Support Hyperallergic’s independent arts journalism.
Kenneth Noland, like his fellow first-tier, Color field painter, Helen Frankenthaler, is enjoying a strong revival of interest. These artists’ alliance with the powerful and polarizing formalist critic Clement Greenberg greatly helped them early on, but hindered them in later years when Greenberg’s reputation and influence were on the wane, and painting, especially formally-oriented abstraction was looked upon as retrograde. Now that Greenberg, who died in 1994, is safely confined to the precincts of art history (although he too, along with his critical and personal enemy, Harold Rosenberg, is being looked at afresh), and painting is no longer automatically disparaged, these artists can be evaluated on their own terms and not through the polemical lens of old art world arguments.
Noland’s current exhibition at Yares Art, Kenneth Noland: Circles – Early (1959-1962) + Late (1999-2002) brings together prime examples of one of the artist’s signature motifs: concentric rings of color centrally and symmetrically ordered in square canvases. The rings float on either a field of unprimed canvas or, in the later works, on a luminously painted background. Noland is able to coax considerable variation from what might seem to be an unyielding formal device. Circles (and tondo paintings) are notoriously recalcitrant: hard to compose, hard to make dynamic, and especially hard in their demand that the artist navigate the fraught technical territory between the perfect, the little off, and the quite wonky. Color of course functions as Noland’s main differentiator. He plays the score of warm/cool, declarative/subtle, and light/dark like a virtuoso. In addition, he carefully controls the width of the bands, their spacing, the looseness or tightness of their execution, and the general scale relationship of the ring structure to the blank or less differentiated background, imbuing his colors with a precise range of optical weight and a finely tuned emotional resonance. This is abstract painting with both hands on the wheel.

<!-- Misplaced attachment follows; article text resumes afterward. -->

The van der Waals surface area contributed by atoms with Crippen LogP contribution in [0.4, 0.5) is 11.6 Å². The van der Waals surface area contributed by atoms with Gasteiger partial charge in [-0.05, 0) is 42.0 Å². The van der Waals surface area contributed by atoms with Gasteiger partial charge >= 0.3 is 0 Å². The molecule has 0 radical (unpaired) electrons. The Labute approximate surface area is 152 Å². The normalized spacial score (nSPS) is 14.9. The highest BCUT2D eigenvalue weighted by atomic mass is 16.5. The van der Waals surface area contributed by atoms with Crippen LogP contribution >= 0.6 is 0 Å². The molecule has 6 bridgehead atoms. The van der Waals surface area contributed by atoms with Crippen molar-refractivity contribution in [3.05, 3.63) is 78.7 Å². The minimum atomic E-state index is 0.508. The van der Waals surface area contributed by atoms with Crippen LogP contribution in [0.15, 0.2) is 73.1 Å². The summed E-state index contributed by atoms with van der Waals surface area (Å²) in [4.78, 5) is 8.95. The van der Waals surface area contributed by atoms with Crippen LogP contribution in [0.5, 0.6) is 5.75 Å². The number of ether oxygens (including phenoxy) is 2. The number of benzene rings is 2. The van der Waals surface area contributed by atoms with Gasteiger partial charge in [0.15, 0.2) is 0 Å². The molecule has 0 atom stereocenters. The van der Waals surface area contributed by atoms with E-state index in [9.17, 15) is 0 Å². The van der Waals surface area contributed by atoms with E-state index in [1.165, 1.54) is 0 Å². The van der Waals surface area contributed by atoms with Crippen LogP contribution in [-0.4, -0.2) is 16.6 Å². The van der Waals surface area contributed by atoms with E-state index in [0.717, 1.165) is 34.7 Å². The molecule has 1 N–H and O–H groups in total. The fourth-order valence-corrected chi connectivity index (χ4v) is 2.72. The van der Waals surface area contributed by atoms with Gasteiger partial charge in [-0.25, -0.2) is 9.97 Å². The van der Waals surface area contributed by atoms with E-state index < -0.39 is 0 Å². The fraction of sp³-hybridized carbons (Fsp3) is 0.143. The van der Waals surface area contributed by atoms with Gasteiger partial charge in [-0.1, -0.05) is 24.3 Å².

Noland, like Frank Stella, with whom he was often paired in the ‘60s, worked in distinct series. In the first part of his mature career he painted circles (1958–63), chevrons (1963–65), diamonds (1964–69), and then stripes (1967–70). Although new series — plaids, irregular polygons, and the like — appeared regularly over the years, Noland at various points was drawn back to a reconsideration of those earlier paintings. His later efforts often used new materials, such as metallized acrylics and gels, as well as showier applications like trowelling and spraying. Those re-dos were not very well received, and it was daring for Yares to mount a show pairing some of the best of the early circles (the paintings that established his reputation) with a selection of similarly formatted work from the last decade of Noland’s life.